Almost one in two marriages ends in divorce, according to statistics that we all probably know by now – but were you aware that your likelihood of getting divorced is higher when your friends and family’s marriages break up?
This phenomenon of “divorce contagion” has been explored by scientists – one study found that you are 75% more likely to get divorced if you have a close friend who is also divorced. What’s more, people are 147% more likely to split if they have several divorced friends in their social network, compared to people who are married and hang out with mostly married friends.
Even having a divorced brother or sister means you are 22% more likely to get divorced yourself, while having divorced co-workers increases your chances of splitting up with a partner by 50%.
Samantha*, 40, saw two of her closest friends each go through a relationship breakup – and within a year she too found herself calling time on her marriage.
“It forced me to look at my own relationship and reassess what I really wanted,” she tells HuffPost UK. During that same year, Samantha discovered that her husband had had a short-lived affair with a female work colleague.
But it wasn’t his infidelity that ended up being the reason for their subsequent divorce. It was her feelings about it. “I found out he had cheated on me,” she says. “And then I realised something: I didn’t really care.”
Samantha, who gave up a career in finance to look after their three children, said that hearing her friends talk about the intricacies of their marital problems forced her own relationship issues into the spotlight.
“I knew I had to make a big change,” she says. “After I found out about the affair I kept thinking about how I should be feeling. I knew I should be angry and heartbroken. That’s what you always hear about people being cheated on. But I just wasn’t.
“I was sad for the kids, and scared about the future, but I realised we’d been growing apart for a long time before anything happened.”
She might not have been brave enough to leave her partner had she not witnessed her friends go through the very same thing and, crucially, come out the other side, Samantha says. “Seeing them survive something so big and so life-changing gave me the confidence to address the elephant in the room. I was too scared before. I ignored all the red flags. My friends helped me realise I didn’t have to.”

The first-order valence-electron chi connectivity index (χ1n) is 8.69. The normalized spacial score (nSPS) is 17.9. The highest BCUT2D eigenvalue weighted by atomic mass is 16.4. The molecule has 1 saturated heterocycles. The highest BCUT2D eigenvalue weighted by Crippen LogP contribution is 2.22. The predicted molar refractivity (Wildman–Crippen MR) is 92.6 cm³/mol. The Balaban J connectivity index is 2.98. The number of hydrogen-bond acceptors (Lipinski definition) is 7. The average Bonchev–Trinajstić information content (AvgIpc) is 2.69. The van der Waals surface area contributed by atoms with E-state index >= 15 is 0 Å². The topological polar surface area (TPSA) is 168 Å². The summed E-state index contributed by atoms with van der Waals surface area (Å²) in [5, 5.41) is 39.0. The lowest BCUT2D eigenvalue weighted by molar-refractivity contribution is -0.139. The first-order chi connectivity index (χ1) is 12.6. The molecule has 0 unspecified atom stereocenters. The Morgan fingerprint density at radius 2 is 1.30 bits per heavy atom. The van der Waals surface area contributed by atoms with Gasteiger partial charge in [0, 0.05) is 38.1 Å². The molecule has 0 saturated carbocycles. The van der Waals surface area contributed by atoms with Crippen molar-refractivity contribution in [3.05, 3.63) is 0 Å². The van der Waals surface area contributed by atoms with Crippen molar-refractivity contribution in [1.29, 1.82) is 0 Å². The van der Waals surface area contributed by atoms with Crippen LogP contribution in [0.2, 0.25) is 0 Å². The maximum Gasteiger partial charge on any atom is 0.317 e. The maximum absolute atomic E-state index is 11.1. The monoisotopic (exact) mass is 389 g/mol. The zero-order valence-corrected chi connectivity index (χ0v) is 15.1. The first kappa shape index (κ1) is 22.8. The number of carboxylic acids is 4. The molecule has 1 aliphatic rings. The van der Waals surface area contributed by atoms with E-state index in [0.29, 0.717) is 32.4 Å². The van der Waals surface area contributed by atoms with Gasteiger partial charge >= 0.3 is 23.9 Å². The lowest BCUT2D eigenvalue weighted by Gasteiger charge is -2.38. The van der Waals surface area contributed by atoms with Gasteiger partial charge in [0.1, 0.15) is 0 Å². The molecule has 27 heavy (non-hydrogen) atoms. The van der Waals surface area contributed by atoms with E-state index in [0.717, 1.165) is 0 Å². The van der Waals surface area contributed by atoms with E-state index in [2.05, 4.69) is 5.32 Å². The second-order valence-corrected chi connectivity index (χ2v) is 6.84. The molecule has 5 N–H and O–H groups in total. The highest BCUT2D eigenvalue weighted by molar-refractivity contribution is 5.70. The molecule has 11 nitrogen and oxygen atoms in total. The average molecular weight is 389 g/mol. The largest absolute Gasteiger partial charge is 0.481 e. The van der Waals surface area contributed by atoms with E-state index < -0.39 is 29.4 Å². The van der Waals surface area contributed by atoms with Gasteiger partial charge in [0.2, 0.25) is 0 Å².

There’s far too much pressure put on women – or couples in general – to feel like they’ve failed if their marriage doesn’t work out.
Chartered psychologist Dr Caroline Schuster says Samantha’s account echoes the experiences of some of the clients she has treated. “Peer comparisons can impact on relationships. It can highlight similar issues in your own relationship, and things can go from there,” she tells HuffPost UK.
“Sometimes the relationship is irretrievable; other times I have clients coming into clinic and wanting to work on it. And sometimes ending a marriage can seem like the easiest option.”
Dr Schuster believes one of the reasons a group of friends may experience the ‘knock-on’ effect of divorce is because it has become more socially acceptable for women to walk away.
“We’re living in an age where women are stronger and it is easier for them to say they want more,” she says. “They may not feel they need to stay in an unhappy marriage – or a marriage where they are being coercively controlled, or experiencing violence – because of changing social attitudes.”
But watching people close to you go through a divorce can work the other way around. Jo*, 28, tells HuffPost that when her mum got divorced, some friends drifted away – as if they were scared the break-down of her relationship might be ‘catching’.
“She used to joke and say things like ‘maybe they’re scared I’ll steal their husbands, now!’ but I could tell deep down that it hurt. Thankfully, she had a few close pals that rallied around, but others were nowhere to be seen when she needed them most.”
Samantha says this was something she was worried about, too. “I buried my head in the sand for years about our relationship,” she says. “I was so frightened of what people would say. I didn’t want to be ‘the bad guy’. I didn’t want it to be ‘my fault’.”
But now, she says, she doesn’t feel regret – and neither do her friends. “In many ways, I’m living my best life,” she says. “I can be more selfish. The kids are young enough to have taken it in their stride. And we’re being as kind to each other as we can.”
She adds: “I think there’s far too much pressure put on women, or couples in general, to feel like they’ve ‘failed’ if their marriage doesn’t work out. “I’m spending more quality time by myself, and more time with my friends, than I ever used to. And we’re about to book a girls’ holiday to Spain!”
* Names have been changed to preserve anonymity.